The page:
For Immediate Release: September 21, 2011
Washington, DC – Today, Representatives Forney “Pete” Stark (D-CA/13th), Jim Moran (D-VA/8th) and Zoe Lofgren (D-CA/16th) introduced the Restoring Protection to Victims of Persecution Act of 2011 (H.R. 2981), a bill that would strengthen the U.S. asylum system by eliminating the one-year filing deadline for asylum applications. Human Rights First welcomes this important legislative initiative.
“Eliminating the filing deadline would strengthen the asylum system by protecting refugees from arbitrary asylum denials, reducing inefficiencies caused by this technical requirement, and allowing adjudicators to focus their time on the merits of applicants’ asylum claims, rather than technicalities relating to this procedural impediment,” said Human Rights First’s Eleanor Acer.
In a report from October 2010, “The Asylum Filing Deadline: Denying Protection to the Persecuted and Undermining Governmental Efficiency,” Human Rights First documented how the one year asylum filing deadline has barred thousands of refugees with well-founded fears of religious, political and other forms of persecution from receiving asylum in the United States. The report also detailed the cases of refugees who fled political, religious and other forms of persecution in Burma, Burundi, China, Congo, Eritrea, and other places only to have their requests for asylum in the United States denied or significantly delayed because of the filing deadline. The report also explained that this procedural obstacle has also resulted in increased costs and delays in the asylum adjudication system.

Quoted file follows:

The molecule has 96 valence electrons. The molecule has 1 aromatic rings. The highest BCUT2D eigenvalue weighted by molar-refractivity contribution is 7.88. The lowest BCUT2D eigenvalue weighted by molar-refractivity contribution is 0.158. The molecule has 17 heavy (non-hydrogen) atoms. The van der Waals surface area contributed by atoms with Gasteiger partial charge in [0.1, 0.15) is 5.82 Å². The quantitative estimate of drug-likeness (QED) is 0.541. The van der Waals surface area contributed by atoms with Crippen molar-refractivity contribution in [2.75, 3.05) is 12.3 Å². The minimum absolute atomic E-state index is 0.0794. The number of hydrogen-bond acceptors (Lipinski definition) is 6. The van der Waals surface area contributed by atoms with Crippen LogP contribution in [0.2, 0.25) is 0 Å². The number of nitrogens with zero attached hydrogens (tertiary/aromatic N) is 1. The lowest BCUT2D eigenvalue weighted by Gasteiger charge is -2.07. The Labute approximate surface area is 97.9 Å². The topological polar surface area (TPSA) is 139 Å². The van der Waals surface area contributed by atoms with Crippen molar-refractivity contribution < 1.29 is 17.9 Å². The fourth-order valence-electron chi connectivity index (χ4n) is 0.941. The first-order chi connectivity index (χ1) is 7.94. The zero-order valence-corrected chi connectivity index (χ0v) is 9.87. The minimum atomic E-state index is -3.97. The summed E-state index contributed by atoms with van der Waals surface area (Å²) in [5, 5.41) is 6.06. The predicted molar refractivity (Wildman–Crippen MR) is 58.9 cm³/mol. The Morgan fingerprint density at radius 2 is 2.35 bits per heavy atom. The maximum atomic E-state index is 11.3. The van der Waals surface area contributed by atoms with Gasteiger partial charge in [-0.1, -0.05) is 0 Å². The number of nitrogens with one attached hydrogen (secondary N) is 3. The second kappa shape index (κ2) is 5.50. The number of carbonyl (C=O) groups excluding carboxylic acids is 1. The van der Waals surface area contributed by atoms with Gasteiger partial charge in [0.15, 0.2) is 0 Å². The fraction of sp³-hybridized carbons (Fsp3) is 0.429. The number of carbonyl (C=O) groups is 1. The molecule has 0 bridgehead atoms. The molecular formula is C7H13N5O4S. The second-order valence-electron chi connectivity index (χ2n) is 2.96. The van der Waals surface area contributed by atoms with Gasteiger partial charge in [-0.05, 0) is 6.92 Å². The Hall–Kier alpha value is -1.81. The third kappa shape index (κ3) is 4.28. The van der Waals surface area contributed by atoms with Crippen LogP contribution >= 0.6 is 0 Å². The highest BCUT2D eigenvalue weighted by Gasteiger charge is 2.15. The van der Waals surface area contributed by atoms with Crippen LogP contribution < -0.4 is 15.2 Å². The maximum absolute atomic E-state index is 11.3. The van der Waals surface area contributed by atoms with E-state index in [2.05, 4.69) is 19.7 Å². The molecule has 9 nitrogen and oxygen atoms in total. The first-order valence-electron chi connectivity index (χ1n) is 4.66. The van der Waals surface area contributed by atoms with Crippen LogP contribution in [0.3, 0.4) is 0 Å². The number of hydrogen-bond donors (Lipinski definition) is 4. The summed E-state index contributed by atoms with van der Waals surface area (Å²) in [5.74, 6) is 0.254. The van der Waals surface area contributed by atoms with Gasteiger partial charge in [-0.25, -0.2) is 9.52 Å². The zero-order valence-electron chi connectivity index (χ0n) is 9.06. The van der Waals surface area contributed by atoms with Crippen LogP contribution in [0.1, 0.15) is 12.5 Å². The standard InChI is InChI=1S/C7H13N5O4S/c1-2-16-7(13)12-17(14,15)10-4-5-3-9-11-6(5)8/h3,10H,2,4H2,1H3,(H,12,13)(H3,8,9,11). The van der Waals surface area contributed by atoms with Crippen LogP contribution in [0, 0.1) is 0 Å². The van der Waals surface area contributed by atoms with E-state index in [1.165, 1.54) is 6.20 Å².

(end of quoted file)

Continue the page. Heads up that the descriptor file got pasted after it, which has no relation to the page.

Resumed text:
According to statistics from the Department of Homeland Security (DHS), between 1998 – when the filing deadline went into effect as a bar to asylum – and 2010, more than 53,400 applicants have had their requests for asylum denied, rejected or delayed because of the filing deadline. This number has included Human Rights First pro bono clients from China, Colombia, Iraq, Rwanda and Zimbabwe. A recent independent analysis of DHS data conducted by professors at Georgetown Law concluded that during this time period it is likely that more than 15,000 asylum applications – representing more than 21,000 refugees – would have been granted asylum without the need for further litigation if not for the filing deadline.
“The filing deadline pushes the cases of credible refugees with well-founded fears of persecution into the overburdened immigration court system and diverts limited time and resources that could be more efficiently allocated to assessing the actual merits of asylum applications,” explained Acer. “This bill would prevent the waste of scarce government resources by allowing credible, qualifying applications to be approved at the asylum office level, regardless of when they are filed.”
At the time of its passage, Congress committed to reevaluating the one-year filing deadline if it negatively impacted bona fide refugees. Human Rights First commends Representatives Stark, Moran and Lofgren for fulfilling this promise and championing legislation to eliminate this arbitrary barrier to asylum protection.